Typhoon Odette affected communities in Bohol turn green and clean
12 October 2022
People who received WFP assistance are keen to sustain improvements and initiate regular community-led clean-ups
For three consecutive mornings in July, a group of men and women trooped to the port walkway in Mahanay, an island barangay in Bien Unido municipality, Bohol province, Philippines. Armed with brooms and brushes, these men and women spent their mornings sweeping and scrubbing the slippery walkway that is often submerged in seawater. Damaged by the December 2021 Super Typhoon Odette, this structure is yet to be properly restored by the local government.
Typhoon Odette (internationally known as Typhoon Rai) was the strongest typhoon to hit the Philippines in 2021. It swept through 11 of the country’s 17 regions, leaving behind a trail of flattened homes, damaged farms, and other food sources, severely affecting people’s lives and livelihoods. Areas struck included 12 million people across the islands of Bohol, Southern Leyte and Caraga region, and beyond.
Relief agencies immediately responded, providing emergency assistance to save lives in the initial months, and then gradually moved into recovery.
In Bilang-bilangan Diot, another barangay island in Bien Unido, 204 families divided themselves into groups to clean mangroves and coastal areas of debris and trash brought by Typhoon Odette. Their collective efforts resulted in the restoration of 10 hectares of mangroves, repair of three kilometres of coastal roads, and planting of 250 neem and mahogany trees along the barangay’s main road. Additionally, some of the families also organized community gardens in their neighbourhood.
Meanwhile, families in barangay Mandawa rebuilt the gazebos and cleaned other public spaces often used by community members for informal gatherings and official public events. Many of these public structures were heavily damaged by Typhoon Odette, and some were even totally swept away by the Typhoon’s strong winds. Several families also organized community gardens and dug compost pits to make organic fertilizer.
Bilang-bilangan Diot, Mahanay and Mandawa are three of the 25 barangays in Bien Unido Municipality, Bohol province where the United Nations World Food Programme and partners like Australia are supporting early recovery efforts.
“It is now quite a sight to behold. The communities have become so clean and green, and most importantly, these people receiving WFP assistance are keen on sustaining these improvements and initiating regular community-led clean-ups,” said Alice Follosco, who oversaw WFP’s Typhoon Odette response in Bohol province.
Meeting food needs and building community assets
In partnership with the Australian Government, WFP has been able to support about 10,000 people, or 2,033 households in Bohol province alone, with Food Assistance for Assets activities. These activities are designed to meet immediate food gaps through cash and to give opportunities to communities in the affected areas to work together in cleaning and repairing damaged roads, restoring mangroves, cleaning coastal areas of massive amounts of debris, and organizing community gardens.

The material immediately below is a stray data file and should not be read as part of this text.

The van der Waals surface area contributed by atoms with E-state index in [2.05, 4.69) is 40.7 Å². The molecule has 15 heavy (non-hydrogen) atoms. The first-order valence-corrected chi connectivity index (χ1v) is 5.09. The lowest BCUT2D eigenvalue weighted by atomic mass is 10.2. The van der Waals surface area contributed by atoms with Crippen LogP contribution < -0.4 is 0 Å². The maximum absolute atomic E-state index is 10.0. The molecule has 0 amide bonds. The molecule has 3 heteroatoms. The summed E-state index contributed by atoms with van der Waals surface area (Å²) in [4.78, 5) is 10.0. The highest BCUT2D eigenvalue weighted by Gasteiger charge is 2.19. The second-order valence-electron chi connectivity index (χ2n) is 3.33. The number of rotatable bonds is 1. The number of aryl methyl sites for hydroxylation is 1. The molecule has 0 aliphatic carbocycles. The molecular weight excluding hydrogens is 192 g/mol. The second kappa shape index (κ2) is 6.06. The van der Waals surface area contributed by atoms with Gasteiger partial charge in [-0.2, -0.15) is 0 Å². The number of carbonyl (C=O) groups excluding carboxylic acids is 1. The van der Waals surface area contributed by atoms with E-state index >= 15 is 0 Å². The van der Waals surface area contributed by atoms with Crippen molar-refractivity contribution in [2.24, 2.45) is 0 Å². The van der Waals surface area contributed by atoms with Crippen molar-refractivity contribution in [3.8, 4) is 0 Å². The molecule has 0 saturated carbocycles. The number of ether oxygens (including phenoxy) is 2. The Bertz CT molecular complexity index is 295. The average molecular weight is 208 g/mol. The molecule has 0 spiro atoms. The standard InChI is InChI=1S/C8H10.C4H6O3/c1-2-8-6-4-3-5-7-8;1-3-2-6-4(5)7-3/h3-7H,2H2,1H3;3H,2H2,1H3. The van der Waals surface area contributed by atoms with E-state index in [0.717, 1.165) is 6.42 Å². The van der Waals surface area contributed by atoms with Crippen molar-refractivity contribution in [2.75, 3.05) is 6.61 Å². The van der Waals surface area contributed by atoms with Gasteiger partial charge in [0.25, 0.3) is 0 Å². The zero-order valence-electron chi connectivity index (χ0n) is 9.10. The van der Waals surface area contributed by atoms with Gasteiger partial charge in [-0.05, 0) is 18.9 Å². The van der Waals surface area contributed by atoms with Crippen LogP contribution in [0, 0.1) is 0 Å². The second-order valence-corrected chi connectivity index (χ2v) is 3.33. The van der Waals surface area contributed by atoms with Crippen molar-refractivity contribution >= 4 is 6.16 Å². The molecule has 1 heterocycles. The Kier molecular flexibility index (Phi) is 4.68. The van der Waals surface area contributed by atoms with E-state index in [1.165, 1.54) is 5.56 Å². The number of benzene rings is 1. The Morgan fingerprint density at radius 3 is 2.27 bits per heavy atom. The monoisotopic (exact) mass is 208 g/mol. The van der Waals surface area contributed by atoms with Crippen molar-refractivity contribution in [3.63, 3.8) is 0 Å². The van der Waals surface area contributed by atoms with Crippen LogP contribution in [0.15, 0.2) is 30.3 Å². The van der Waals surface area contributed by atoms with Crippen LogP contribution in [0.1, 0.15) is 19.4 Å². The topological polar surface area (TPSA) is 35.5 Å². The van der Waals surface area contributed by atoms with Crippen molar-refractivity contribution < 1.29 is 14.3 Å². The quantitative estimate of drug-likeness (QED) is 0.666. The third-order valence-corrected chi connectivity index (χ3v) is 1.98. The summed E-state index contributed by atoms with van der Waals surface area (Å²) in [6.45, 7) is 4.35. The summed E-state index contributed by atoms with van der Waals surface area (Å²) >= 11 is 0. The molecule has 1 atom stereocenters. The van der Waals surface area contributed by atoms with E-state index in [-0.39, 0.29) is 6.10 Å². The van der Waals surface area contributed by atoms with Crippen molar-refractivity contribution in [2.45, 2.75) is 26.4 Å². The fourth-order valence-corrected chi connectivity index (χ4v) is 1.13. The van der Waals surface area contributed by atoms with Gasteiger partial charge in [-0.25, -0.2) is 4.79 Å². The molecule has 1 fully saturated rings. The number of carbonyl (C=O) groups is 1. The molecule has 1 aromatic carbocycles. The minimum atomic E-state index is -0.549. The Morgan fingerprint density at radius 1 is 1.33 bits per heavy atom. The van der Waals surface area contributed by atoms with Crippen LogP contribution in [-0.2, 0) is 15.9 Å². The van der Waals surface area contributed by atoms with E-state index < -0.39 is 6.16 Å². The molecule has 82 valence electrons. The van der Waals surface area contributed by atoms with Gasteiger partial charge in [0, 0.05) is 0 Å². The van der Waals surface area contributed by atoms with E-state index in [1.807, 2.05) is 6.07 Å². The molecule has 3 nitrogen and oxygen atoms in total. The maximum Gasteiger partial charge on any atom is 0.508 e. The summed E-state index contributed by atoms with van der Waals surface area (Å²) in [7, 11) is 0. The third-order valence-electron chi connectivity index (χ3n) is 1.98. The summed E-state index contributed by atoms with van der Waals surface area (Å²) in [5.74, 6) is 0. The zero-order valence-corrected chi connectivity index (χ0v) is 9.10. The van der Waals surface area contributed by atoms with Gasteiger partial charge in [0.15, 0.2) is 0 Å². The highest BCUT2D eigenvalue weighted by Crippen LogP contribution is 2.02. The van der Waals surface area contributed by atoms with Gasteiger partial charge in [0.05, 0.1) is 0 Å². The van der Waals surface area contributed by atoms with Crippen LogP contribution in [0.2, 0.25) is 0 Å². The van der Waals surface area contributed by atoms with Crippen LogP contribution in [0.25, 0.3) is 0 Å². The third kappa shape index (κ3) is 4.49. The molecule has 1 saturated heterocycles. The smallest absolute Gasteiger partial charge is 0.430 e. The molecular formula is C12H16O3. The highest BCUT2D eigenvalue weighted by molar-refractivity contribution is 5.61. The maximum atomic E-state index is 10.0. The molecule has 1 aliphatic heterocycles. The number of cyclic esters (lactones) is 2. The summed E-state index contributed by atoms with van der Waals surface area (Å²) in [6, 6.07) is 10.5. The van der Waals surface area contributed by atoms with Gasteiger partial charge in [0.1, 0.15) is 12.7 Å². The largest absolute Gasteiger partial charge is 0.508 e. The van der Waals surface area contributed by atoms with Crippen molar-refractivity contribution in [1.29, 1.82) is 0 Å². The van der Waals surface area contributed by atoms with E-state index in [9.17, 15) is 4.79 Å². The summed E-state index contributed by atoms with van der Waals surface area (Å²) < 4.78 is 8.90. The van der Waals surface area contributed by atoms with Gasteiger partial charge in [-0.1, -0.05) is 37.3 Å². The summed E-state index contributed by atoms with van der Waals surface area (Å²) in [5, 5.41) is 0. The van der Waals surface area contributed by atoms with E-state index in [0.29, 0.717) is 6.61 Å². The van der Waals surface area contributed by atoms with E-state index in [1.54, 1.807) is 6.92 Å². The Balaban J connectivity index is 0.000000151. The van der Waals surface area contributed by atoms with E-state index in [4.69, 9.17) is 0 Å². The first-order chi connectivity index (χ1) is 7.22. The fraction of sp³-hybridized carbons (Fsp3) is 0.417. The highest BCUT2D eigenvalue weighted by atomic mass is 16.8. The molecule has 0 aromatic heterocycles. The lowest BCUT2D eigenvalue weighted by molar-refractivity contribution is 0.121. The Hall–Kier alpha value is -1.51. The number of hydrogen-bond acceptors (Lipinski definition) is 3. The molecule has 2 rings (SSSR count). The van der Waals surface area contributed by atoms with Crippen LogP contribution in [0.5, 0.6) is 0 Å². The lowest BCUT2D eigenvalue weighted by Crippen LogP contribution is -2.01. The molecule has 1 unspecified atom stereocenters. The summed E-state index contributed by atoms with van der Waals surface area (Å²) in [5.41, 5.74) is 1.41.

“Community members participating in these early recovery efforts were given ten days to work on a project. After completing ten working days, they are given Money Transfer Control Numbers to claim their cash assistance from the available money transfer service company which they can use to buy food and other essential needs,” explained Ms. Follosco.
“The community activities promote the creation or rehabilitation of community assets that will contribute to early recovery and food security,” she added.
Families have access to healthy diets with vegetables grown in the community gardens. Restored mangroves means the restoration of livelihoods for many of the fishing communities in Bohol province.
“I am very grateful for this support. I was able to have the money I needed to repair my boat. Now I can go fishing again,” said 37-year-old Hila Dondon of Barangay Mahanay who took part in cleaning and restoring mangroves damaged by Typhoon Odette.
“Mangroves are important to us fishermen because they sustain the fish and other seafood which are a source of income for us,” added Mr. Dondon.
Beyond Bohol, WFP’s partnership with Australia enabled support for crucial early recovery efforts in Southern Leyte, another province badly hit by Typhoon Odette.
“We were able to support 2030 households in 39 barangays across Limasawa, Malitbog, Padre Burgos, and St. Bernard municipalities,” said WFP’s Mark Cervantes. Mr. Cervantes spent eight months in Southern Leyte overseeing the operation there and ensuring timely delivery of WFP’s emergency and early recovery response.
The activities include coconut and banana farming intercropped with sweet potatoes, communal and backyard gardens, paddled boat repair, and repair of damaged houses or construction of new ones.
Like in Bohol, community members participating in early recovery efforts had 10 days to work on an activity for which they received a payment of PHP 2,900 (about USD52).
Things changed for 60-year-old Nelda Ampetin of Barangay Sto. Rosario in Padre Burgos, when she was selected to participate in WFP’s backyard garden project.
“I learned how to grow other types of vegetables like eggplant and okra. Before, I only planted string beans,” said Mrs. Ampetin who shares the vegetables she harvests with her children and neighbors.
Mrs. Ampetin found solace in gardening, saying that she is still trying to forget the devastating experience she and her family had to endure when Typhoon Odette battered their town.